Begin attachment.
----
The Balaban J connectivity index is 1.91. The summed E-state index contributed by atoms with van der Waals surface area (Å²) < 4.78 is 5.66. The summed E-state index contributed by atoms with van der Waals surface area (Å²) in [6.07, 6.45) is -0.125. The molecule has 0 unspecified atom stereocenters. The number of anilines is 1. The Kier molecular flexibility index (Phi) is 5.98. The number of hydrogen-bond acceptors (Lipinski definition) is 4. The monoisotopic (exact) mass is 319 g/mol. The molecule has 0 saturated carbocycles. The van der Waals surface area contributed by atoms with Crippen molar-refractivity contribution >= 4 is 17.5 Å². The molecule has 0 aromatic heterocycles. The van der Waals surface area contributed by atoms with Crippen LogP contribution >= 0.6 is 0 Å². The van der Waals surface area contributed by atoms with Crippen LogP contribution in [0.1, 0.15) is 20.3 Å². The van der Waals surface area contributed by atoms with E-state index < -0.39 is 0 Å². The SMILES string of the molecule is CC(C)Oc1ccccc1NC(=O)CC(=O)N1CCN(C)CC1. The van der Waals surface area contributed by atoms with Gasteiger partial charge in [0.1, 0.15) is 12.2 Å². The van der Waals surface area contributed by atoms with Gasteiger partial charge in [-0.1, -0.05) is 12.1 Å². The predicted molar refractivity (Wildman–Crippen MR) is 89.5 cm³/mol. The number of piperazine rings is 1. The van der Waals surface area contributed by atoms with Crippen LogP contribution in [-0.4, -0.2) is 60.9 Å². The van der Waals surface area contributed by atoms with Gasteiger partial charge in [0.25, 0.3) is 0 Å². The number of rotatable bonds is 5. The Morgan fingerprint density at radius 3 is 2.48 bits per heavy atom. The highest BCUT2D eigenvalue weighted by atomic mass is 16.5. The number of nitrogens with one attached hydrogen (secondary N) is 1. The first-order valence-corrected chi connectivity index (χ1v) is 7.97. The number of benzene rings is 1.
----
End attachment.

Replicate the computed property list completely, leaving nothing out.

The Balaban J connectivity index is 1.91. The summed E-state index contributed by atoms with van der Waals surface area (Å²) < 4.78 is 5.66. The summed E-state index contributed by atoms with van der Waals surface area (Å²) in [6.07, 6.45) is -0.125. The molecule has 0 unspecified atom stereocenters. The number of anilines is 1. The Kier molecular flexibility index (Phi) is 5.98. The number of hydrogen-bond acceptors (Lipinski definition) is 4. The monoisotopic (exact) mass is 319 g/mol. The molecule has 0 saturated carbocycles. The van der Waals surface area contributed by atoms with Crippen molar-refractivity contribution >= 4 is 17.5 Å². The molecule has 0 aromatic heterocycles. The van der Waals surface area contributed by atoms with Crippen LogP contribution >= 0.6 is 0 Å². The van der Waals surface area contributed by atoms with Crippen LogP contribution in [0.1, 0.15) is 20.3 Å². The van der Waals surface area contributed by atoms with E-state index < -0.39 is 0 Å². The SMILES string of the molecule is CC(C)Oc1ccccc1NC(=O)CC(=O)N1CCN(C)CC1. The van der Waals surface area contributed by atoms with Gasteiger partial charge in [0.1, 0.15) is 12.2 Å². The van der Waals surface area contributed by atoms with Gasteiger partial charge in [-0.1, -0.05) is 12.1 Å². The predicted molar refractivity (Wildman–Crippen MR) is 89.5 cm³/mol. The number of piperazine rings is 1. The van der Waals surface area contributed by atoms with Crippen LogP contribution in [-0.4, -0.2) is 60.9 Å². The van der Waals surface area contributed by atoms with Gasteiger partial charge in [0.25, 0.3) is 0 Å². The number of rotatable bonds is 5. The Morgan fingerprint density at radius 3 is 2.48 bits per heavy atom. The highest BCUT2D eigenvalue weighted by atomic mass is 16.5. The number of nitrogens with one attached hydrogen (secondary N) is 1. The first-order valence-corrected chi connectivity index (χ1v) is 7.97. The number of benzene rings is 1.